Things have gone from bad to worse for UK REITs this year. According to analysts at MSCI, October was the worst month on record for listed UK real estate. Properties monitored by MSCI’s index, which records monthly valuation changes for directly held property investments, posted an average return of -6.5%.
But that is nothing compared to the fall in value of the 12 largest UK REITs that I wrote about in the May issue of PIN. In less than eight months, these REITs have fallen in value by around 30%, taking their total market cap from £55bn in early April to £38bn at the end of November.
However, this is in line with the average for all UK REITs for the past year and in the table below you can see how poorly all UK REITs have performed over the past 1, 3 and 5 years. The data, provided by Simply Wall St on 7 December, looked at the returns from 53 of the largest UK REITs and split them into sectors. Overall, the average price-to-earnings (P/E) ratio for UK REITs has fallen from 18x in January 2020 just before the pandemic started to 5.5x on 7 December. The big surprise this year has been the huge drop in the share prices for industrial REITs after a long run of rising prices.
So, will prices rebound or is this the beginning of a long downward spiral for UK REITs?
Steep discounts and favourable long-term growth drivers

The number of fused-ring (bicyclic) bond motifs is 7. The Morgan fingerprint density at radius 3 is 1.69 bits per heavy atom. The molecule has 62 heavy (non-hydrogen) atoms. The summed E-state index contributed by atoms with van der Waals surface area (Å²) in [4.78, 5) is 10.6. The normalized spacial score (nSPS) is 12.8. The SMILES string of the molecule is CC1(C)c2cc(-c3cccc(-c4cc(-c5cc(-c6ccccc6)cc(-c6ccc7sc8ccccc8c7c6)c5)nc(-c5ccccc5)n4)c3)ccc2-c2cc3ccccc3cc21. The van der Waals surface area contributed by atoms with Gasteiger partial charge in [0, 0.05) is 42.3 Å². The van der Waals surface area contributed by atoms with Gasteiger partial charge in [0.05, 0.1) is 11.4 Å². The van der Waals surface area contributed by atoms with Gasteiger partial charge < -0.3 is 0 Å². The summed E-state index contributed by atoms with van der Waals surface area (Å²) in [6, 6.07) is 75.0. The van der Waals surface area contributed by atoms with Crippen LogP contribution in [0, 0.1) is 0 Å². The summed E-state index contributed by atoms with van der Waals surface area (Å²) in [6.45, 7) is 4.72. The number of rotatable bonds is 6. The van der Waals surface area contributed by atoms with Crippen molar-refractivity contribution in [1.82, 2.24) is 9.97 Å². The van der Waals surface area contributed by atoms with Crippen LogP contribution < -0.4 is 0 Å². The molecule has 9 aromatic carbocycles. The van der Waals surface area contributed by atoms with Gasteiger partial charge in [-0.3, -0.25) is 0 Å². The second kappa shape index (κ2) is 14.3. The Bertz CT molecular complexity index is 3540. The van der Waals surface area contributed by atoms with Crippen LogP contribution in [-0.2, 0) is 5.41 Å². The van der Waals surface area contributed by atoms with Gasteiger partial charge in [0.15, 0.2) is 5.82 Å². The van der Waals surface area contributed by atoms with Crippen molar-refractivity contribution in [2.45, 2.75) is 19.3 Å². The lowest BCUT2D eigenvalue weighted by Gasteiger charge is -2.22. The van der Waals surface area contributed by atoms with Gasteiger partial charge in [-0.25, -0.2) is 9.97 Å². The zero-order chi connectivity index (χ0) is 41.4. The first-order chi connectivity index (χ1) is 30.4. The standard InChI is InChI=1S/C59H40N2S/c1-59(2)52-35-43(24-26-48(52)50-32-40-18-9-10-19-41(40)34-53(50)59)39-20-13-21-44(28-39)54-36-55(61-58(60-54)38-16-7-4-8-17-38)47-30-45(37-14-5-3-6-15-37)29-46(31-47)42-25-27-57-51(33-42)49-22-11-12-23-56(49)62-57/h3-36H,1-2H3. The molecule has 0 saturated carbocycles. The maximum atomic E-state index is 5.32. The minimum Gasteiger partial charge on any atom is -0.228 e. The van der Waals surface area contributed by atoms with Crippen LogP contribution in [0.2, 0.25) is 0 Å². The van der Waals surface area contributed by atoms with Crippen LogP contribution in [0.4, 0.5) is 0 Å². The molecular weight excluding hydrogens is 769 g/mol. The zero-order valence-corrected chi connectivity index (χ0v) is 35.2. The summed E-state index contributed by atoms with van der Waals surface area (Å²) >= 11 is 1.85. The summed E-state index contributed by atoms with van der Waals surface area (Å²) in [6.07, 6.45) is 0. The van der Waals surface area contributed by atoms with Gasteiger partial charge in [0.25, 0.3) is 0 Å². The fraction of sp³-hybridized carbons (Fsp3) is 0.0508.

At the end of October, Oxford Economics stated in a research briefing that, while the risk of distress has risen, REITs now look well positioned. The company stated: ‘Policymakers’ desire to continue tightening until excess inflation is fully removed from the economy is starting to clash with the need to maintain financial stability, raising the risk of financial market distress.
‘REITs are likely to remain under pressure in this environment but look well positioned due to the combination of low leverage, limited near term debt maturities, and steep discounts to NAV (net asset value).’
‘REIT pricing remains dependent on inflation and interest rate movements. We expect global inflation to ease during 2023, with most central banks remaining restrictive until their targets are approached in early 2024. These timings would allow REIT pricing to recover next year. That said, there’s great uncertainty over the impact of higher rates on financial markets, and prices could fall further in the near term.’
Now let’s look at each of the REIT sectors in more detail, starting with Industrial.